February Newsletter

February is here and love is in the air. We are looking forward to a LOVELY month!

100th Day of School

  • Believe it or not, the 100th day of school is almost here! This year the 100th day will be on Thursday, February 5. Please have your child bring in a collection of 100 small items to show the class. Some ideas are pennies, Q-tips, legos, macaroni, etc. Please make sure the collection can fit easily in your child’s backpack and is PEANUT and NUT FREE if it is a food item. We are also going to dress like we are 100 years old. Some suggestions include: girls-wearing a bun (baby powder makes your hair look white), long skirt, pearls, a shawl, glasses. Boys-trousers, glasses, tie or sweater, add a cane. Just have fun with your interpretation—don’t go out and buy anything new!

Valentine's Day

  • Our class parties will be on Friday, February 13 at 1:30 pm in your child’s classroom. You should have received a letter in the daily folder from our room mom, Kelli Jo, information about the party. Please address a Valentine card to each child in the homeroom class (you may make cards for both classes if you would like to). If writing each child's name is difficult, you could also write To: A friend, or leave the To: portion blank. Students will deliver their own Valentines to each other, so it is important they can read/match their friends' names. If you attach candy to the cards please make sure it is PEANUT and NUT FREE. Please see your child’s class list below. Your child will also need to bring a homemade or store bought mailbox with them to collect their valentines.

Miss Hough’s Class (12 students)

  • Lyla Anderson
  • Victoria Balderas
  • Ella Carlin
  • Amaya Cowans
  • Carson Craik
  • Bradyn Disman
  • Alexa Magallanes
  • Alexis Montero
  • Dylan Moreno
  • Hudson Tomcheck
  • Beckett Walsh
  • Adena Walter

Mrs. Haynes’ Class (14 students)

  • Cecilia Allen
  • Yared Alvarado-Diaz
  • Natalie Clayton
  • Martina Dalmas
  • Micaela Dalmas
  • Hudson Gabel
  • Caroline Gonzalez
  • Brooklynn Gue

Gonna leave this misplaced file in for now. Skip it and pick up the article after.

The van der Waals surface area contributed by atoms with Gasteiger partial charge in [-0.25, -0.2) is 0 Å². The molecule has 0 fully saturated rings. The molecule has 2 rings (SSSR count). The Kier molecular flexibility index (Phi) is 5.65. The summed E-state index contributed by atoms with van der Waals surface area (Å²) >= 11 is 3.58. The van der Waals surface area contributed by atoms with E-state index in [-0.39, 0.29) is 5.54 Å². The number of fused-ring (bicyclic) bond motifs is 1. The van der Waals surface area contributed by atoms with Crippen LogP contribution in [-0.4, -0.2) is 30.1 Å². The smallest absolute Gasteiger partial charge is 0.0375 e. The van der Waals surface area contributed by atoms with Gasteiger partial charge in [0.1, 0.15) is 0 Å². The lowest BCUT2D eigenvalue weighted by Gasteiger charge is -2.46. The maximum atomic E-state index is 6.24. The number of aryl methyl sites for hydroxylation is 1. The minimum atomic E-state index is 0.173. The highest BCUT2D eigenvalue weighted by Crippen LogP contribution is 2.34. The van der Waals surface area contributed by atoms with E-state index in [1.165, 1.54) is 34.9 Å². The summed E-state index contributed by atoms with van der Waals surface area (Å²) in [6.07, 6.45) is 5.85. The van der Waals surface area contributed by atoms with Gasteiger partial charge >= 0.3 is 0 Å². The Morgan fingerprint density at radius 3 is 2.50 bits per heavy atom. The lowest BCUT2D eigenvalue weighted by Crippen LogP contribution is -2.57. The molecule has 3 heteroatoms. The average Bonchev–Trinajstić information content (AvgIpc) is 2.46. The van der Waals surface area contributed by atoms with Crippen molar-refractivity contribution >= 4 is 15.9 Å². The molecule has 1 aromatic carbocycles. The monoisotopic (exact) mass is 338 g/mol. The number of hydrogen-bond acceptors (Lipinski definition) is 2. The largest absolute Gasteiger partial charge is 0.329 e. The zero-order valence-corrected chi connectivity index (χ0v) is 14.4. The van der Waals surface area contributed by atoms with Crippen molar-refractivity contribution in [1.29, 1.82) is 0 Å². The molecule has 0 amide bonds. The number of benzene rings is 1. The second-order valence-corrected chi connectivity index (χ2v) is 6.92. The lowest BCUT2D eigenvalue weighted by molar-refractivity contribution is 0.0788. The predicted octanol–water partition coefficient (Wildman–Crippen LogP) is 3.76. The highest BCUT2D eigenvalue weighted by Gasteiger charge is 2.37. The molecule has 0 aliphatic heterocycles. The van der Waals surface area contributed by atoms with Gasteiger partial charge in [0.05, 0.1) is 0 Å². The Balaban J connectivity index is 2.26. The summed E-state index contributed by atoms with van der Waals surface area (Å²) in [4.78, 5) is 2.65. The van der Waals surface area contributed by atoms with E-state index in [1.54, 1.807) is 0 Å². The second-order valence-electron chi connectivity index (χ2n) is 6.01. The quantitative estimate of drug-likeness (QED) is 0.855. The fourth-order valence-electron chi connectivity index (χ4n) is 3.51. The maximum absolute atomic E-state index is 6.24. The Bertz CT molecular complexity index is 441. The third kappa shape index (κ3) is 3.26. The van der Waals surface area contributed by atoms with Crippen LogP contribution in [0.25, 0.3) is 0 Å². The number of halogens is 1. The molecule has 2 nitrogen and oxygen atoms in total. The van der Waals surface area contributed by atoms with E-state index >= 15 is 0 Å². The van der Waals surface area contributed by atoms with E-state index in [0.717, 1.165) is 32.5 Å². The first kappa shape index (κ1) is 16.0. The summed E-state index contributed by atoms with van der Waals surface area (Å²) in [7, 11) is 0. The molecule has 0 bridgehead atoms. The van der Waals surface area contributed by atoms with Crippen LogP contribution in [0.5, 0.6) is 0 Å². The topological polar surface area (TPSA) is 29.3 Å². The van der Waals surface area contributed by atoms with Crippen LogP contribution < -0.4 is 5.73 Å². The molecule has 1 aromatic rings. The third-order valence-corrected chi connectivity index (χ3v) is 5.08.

• Joseph Jasso
  • David Lamas
  • Esteban Lezama
  • Romina Ortega
  • Carlos Ortiz
  • Brandon Robillard

Six Flags Reading Minutes

Your child can earn a FREE ticket to Six Flags for this summer by reading for 6 hours between now and February 20 and keeping a log of books and minutes read.This log was already sent home in your child’s folder. Completed forms need to be turned in by February 20 in order to receive a ticket. Books that your child reads, or YOU read to your child count. You can count books from the Reading Folder, library books, and books from home. Happy Reading!


Mrs. Gerdes' 2nd grade class has created a new Silver Lake T-shirt as a part of their economics unit. An order form will be sent home if you would like to purchase one.

What are we learning this month?

*Language Arts:

I can manipulate words:

  • I can add phonemes to words. (What do you have if you add /p/ to the end of 'ram'?)
  • I can substitute phonemes in words. (change /s/ in 'sit' to /f/)

I can use advanced reading strategies to read unfamiliar words:

  • Word familes (-at, -op, -in, etc.), digraphs and dipthongs (th, sh, ou, ee, etc.)

I can use nonfiction texts to research for information.

  • I can record the information that I find to show what I have learned about a topic.

I Can Read Poems and High Frequency words of the week:

-Feb. 2: "Grapevine" our, so

-Feb. 9: "10 Little Valentines" one, two, three, four, five, six, seven, eight, nine, ten

-Feb.16: "The Presidents" do, who

-Feb. 23: "T-E-X-A-S" that, there

Please remember to write each of these words on its own index card and practice them with your child for a few minutes 3 or more times a week. Your child can practice writing them on a dry erase board or scrap paper too. Children who learn these words quickly and correctly are often very successful readers and writers. Learning 3-4 words each week is much easier than waiting and trying to learn all of them (almost 100 words) at once!